Happy 1-Year Anniversary to Curiosity! (Play It Again, SAM!)

Today marks the one (Earth) year anniversary of Curiosity’s landing on Mars, which occurred on at 10:31 p.m PDT August 5 (1:31 p.m. EDT August 6) 2012… hard to believe it’s been a whole year already! But then, with all that the MSL mission has discovered over these past 12 months, it’s also hard to believe…

Want to see a BILLION-pixel view of Mars from Curiosity?

Well, here you go. Don’t say I never gave you nothin’. 😉 Actually this is a NASA-produced image made of 850 frames taken by Curiosity’s MastCam, showing the view from the rover as of late October/early November 2012. Mount Sharp (Aeolis Mons) rises in the distance, and the mountainous rim of Gale Crater can be…

Road Trip! Curiosity Prepares for Some Long-Distance Driving

It’s time for Curiosity to get into high gear! NASA’s Mars Science Laboratory mission is approaching its biggest turning point since landing its rover, Curiosity, inside Mars’ Gale Crater last summer. Curiosity is finishing investigations in an area smaller than a football field where it has been working for six months, and it will soon…

A Clear Blue Sky on Mars

There’s nothing like a beautiful sunny day in Gale crater! The rusty sand crunching beneath your wheels, a gentle breeze blowing at a balmy 6º C (43º F), Mount Sharp rising in the distance into a clear blue sky… wait, did I just say blue sky? Yes I did. But no worries — Mars hasn’t…

A Martian Panorama

It may look like a scene from the US southwest but it’s actually somewhere much, much farther away… 206.3 million miles away, to be exact — it’s a view from the Curiosity rover looking toward the center of Gale Crater, where the informally-named Mount Sharp rises up 3.4 miles from the crater floor.

Curiosity Has So Many Cool Things to Find

Water, methane, organic compounds, Twinkies, Amelia Earhart’s plane… there’s just so many cool things for Curiosity to find on Mars! This little production by Seattle-based Cinesaurus may be a parody of “Dumb Ways to Die” but there’s certainly nothing dumb about the exciting things that Curiosity’s already found in its brief time in Gale Crater……

What Has Curiosity Found on Mars?

……E.T., maybe?? 😉 Kidding aside, the internet science world is abuzz with the anticipation of some big news from the Mars Science Laboratory team, spurring many on Twitter to make up their own amusing suggestions.  (Martian Twinkies??) What that news could be — organic compounds? water ice? methane outgassings? — is still anyone’s guess. But since…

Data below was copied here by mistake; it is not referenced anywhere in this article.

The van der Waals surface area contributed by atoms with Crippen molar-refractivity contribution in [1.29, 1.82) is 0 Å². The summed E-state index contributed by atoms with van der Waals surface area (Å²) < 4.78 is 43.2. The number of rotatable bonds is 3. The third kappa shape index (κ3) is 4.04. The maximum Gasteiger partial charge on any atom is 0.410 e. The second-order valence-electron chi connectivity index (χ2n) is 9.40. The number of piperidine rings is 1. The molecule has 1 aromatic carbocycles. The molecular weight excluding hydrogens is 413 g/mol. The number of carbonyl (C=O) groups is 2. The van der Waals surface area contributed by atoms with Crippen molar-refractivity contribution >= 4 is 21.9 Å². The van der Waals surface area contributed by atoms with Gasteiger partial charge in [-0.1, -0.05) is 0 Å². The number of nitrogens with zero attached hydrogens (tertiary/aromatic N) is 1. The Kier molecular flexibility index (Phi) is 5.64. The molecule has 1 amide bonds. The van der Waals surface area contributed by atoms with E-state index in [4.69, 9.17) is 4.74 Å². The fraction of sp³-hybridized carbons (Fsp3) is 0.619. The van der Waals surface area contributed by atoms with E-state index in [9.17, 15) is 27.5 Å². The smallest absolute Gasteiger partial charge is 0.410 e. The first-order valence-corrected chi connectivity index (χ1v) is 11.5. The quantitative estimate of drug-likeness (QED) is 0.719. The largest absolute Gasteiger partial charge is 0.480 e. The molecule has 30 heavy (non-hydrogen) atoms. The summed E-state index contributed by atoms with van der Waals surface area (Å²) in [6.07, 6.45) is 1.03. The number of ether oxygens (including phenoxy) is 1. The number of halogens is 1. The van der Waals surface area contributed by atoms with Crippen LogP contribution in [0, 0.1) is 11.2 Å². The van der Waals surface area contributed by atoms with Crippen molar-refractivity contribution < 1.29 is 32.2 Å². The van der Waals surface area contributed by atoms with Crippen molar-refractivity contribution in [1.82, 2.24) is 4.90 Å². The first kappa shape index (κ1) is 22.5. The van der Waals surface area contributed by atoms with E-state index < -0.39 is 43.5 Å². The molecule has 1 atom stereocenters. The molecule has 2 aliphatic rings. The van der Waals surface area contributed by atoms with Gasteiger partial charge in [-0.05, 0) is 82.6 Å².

New MSL pic of “shiny thing” shows it’s totally a piece of plastic

Remember that curious object spotted on Mars a few days ago by Curiosity? After JPL researchers determined it was likely a piece of plastic wrap from a cable that shook loose during the landing sequence, the rover took this shot with its Mars Hand Lens Imager (MAHLI) instrument on 10/12. I’m no scientist, but yeah……

Curiosity Spots an Unidentified Object on Mars

While scooping its first samples of Martian soil NASA’s Curiosity rover captured the image above, which shows what seems to be a small, seemingly metallic sliver or chip of… something… resting on the ground. Is it a piece of the rover? Or some other discarded fleck of the MSL descent mechanisms? Or perhaps an exotic Martian pebble of…

Curiosity Leaves its “Bootprint”

In an image reminiscent of the historical photo of Buzz Aldrin’s boot print in the lunar soil, Curiosity leaves a wheel scuff in a wind-formed ripple at a site called “Rocknest”. The rover’s right Navigation camera took this image of the scuff mark on the mission’s 57th Martian day, or sol (Oct. 3, 2012). For…

A Daytime Moon on Mars

A raw image taken on September 21 by Curiosity’s right Mastcam shows a daytime view of the Martian sky with a crescent-lit Phobos in the frame… barely visible, yes, but most certainly there. Very cool! The image above is a crop of the original, contrast-enhanced and sharpened to bring out as much detail as possible….

Curiosity’s Roving Along an Ancient Riverbed!

Not even two months after landing on Mars, NASA’s Curiosity rover has already found good evidence that water once flowed within Gale Crater! And not just as a random occurrence either, but an honest-to-goodness stream… long-lived and possibly hip-deep, according to both rocks and researchers.